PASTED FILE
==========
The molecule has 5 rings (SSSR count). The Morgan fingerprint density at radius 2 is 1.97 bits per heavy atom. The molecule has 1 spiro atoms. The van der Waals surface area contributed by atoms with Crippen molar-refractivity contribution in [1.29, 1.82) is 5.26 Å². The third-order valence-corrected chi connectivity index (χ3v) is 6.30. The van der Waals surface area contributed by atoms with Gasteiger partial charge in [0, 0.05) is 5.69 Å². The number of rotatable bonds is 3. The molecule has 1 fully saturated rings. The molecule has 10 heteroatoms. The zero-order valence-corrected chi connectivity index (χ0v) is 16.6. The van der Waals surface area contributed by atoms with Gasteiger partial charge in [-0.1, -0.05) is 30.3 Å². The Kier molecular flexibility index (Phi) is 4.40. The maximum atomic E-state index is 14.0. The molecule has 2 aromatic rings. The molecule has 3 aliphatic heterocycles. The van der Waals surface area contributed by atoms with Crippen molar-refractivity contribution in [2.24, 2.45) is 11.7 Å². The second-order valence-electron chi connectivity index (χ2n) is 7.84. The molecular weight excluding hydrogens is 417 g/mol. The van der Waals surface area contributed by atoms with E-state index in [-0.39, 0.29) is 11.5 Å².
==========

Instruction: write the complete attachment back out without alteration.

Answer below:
The molecule has 5 rings (SSSR count). The Morgan fingerprint density at radius 2 is 1.97 bits per heavy atom. The molecule has 1 spiro atoms. The van der Waals surface area contributed by atoms with Crippen molar-refractivity contribution in [1.29, 1.82) is 5.26 Å². The third-order valence-corrected chi connectivity index (χ3v) is 6.30. The van der Waals surface area contributed by atoms with Gasteiger partial charge in [0, 0.05) is 5.69 Å². The number of rotatable bonds is 3. The molecule has 1 fully saturated rings. The molecule has 10 heteroatoms. The zero-order valence-corrected chi connectivity index (χ0v) is 16.6. The van der Waals surface area contributed by atoms with Gasteiger partial charge in [-0.1, -0.05) is 30.3 Å². The Kier molecular flexibility index (Phi) is 4.40. The maximum atomic E-state index is 14.0. The molecule has 2 aromatic rings. The molecule has 3 aliphatic heterocycles. The van der Waals surface area contributed by atoms with Crippen molar-refractivity contribution in [2.24, 2.45) is 11.7 Å². The second-order valence-electron chi connectivity index (χ2n) is 7.84. The molecular weight excluding hydrogens is 417 g/mol. The van der Waals surface area contributed by atoms with E-state index in [-0.39, 0.29) is 11.5 Å².